‘Magneto’ against migraine – how transcranial magnetic stimulation works to treat migraine
By: Dr Joseph Lloyd, Headache Research laboratory, King’s College London, and Headache Centre, Guy’s and St Thomas’ NHS Foundation Trust
Dr Joseph Lloyd, who has just completed his The Migraine Trust PhD Studentship, writes about the research he undertook for his PhD
Using magnets to treat migraines? It all sounds a bit sci-fi doesn’t it?
Well, single pulse transcranial magnetic stimulation (sTMS), is clever sci-fi that only migraine patients have the privilege to use. A portable device that can be carried around and used to both treat the headache as the attacks are happening and in reducing the number of migraine days per month as a preventive treatment.
Although we know that sTMS works, it is still unclear how exactly it works to reduce migraine days in patients, and how well it’s working in a real-world, non-company sponsored NHS setting.
For the past four years, through my The Migraine Trust funded PhD, I have been investigating sTMS mechanisms of action in the Headache Research laboratory at King’s College London, and its efficacy in migraine patients prescribed sTMS at the Headache Centre at Guy’s and St Thomas’ NHS Foundation Trust, where we have been able to show how effective sTMS treatment is in reducing migraine days in a real-world population of difficult to treat patients.
sTMS fires a short magnetic pulse, which passes unimpaired through the skull and scalp, generating a small electrical current in the cortex (the superficial layers of the brain). This current locally modulates the activity of the electrically active cells (neurones) of the nervous system, which in turn control the pain signals in the brain.
What we found
Given that sTMS creates an electrical current within the cortex, that seemed the obvious place to start my research on its mechanism of action. We were able to show that sTMS reduces how active neurons are, both spontaneously and when excited. We believe this is because sTMS recruits inhibitory neurons that suppress the rest of the activity in the cortex.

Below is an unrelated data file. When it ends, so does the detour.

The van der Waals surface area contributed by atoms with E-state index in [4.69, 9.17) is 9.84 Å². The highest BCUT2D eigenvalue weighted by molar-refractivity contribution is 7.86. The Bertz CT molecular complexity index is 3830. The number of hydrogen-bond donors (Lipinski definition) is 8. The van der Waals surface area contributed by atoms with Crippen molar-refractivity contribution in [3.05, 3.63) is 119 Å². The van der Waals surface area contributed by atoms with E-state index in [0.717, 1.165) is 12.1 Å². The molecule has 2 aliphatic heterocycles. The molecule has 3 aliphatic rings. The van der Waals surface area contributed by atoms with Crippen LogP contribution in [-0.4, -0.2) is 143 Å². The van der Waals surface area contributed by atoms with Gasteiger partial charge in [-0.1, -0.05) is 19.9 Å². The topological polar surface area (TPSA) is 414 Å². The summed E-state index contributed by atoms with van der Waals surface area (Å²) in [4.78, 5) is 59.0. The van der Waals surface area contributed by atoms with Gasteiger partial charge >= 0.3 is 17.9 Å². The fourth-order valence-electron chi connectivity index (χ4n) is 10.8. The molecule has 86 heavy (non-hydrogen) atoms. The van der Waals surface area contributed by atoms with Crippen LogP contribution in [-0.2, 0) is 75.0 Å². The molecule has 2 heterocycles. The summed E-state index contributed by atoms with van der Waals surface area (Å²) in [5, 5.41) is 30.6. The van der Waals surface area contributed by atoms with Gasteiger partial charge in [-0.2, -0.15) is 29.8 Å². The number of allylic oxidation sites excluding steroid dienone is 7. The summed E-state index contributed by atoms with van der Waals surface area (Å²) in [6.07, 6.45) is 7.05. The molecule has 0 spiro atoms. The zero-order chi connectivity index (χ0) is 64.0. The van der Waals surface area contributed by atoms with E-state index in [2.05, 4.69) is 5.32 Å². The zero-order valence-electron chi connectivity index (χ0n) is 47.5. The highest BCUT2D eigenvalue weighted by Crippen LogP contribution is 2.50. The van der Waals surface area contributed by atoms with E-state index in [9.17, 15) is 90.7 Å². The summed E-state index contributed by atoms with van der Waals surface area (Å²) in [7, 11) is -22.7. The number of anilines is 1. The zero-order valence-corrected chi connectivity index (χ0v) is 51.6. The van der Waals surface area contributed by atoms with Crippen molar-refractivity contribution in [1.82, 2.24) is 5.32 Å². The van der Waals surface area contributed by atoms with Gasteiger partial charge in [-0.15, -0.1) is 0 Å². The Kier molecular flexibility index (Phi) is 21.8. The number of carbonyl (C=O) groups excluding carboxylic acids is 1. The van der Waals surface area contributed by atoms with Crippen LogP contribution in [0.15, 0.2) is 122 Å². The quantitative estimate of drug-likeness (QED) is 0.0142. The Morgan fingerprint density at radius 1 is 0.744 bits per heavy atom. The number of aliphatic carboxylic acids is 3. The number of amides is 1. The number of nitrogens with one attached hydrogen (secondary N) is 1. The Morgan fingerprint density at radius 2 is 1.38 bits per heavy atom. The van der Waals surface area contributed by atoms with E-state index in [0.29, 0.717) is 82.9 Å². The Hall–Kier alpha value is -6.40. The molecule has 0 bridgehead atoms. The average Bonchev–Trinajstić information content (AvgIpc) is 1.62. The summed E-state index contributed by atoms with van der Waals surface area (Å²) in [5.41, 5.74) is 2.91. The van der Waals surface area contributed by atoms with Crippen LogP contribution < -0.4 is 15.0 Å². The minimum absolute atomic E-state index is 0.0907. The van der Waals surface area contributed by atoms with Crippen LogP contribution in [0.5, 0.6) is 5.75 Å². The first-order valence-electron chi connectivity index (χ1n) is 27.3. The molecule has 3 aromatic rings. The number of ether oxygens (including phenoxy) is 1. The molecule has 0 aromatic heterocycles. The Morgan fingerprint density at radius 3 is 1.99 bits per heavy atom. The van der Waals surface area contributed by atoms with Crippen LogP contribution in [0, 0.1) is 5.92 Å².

The current generated by the sTMS pulse is very localised to the cortex and doesn’t spread far from the site applied. We wanted to see if, by directly effecting the neuronal activity in the cortex, sTMS can indirectly affect cortically connected structures that are involved either in the generation of a migraine attack or in sustaining the head pain?
We investigated the indirect effects of sTMS on the thalamus, a structure deep in the brain that is heavily connected to the cortex and important in the head pain pathway. What we saw was that sTMS application caused a decrease in spontaneous and induced neuronal activity, suggesting that in addition to there being less input from the cortex there is also active inhibition in the transmission of pain signals.
What this means for sTMS as a migraine treatment
These experiments showed that pain related activity in the cortex and thalamus was reduced minutes after sTMS application. Are these effects cumulative when sTMS is applied over long periods, like when patients use it as a preventive treatment? After 30 days of application in our laboratory, we found the same decrease in cortical and thalamic activity.
These outcomes suggest that sTMS’ actions persist beyond the immediate application and are cumulative the longer it is used. While there is still much work required to fully understand the exact mechanisms, this research has advanced our understanding of how sTMS works on the brain to treat migraine.
Clinically, analysis of patients’ diaries who have been prescribed the sTMS treatment at the Headache Centre at Guy’s and St Thomas’ NHS Foundation Trust, showed that this is a very safe treatment and over 50% of patients benefit from it and choose to continue using it. Importantly, sTMS had a significant impact in proving patient’s quality of life.
As a final note, I just wanted to say how much I’ve enjoyed working on this project for the last four years, I hope to be able to continue to investigate migraine mechanisms in the future and would like to thank tremendously The Migraine Trust for their support and funding.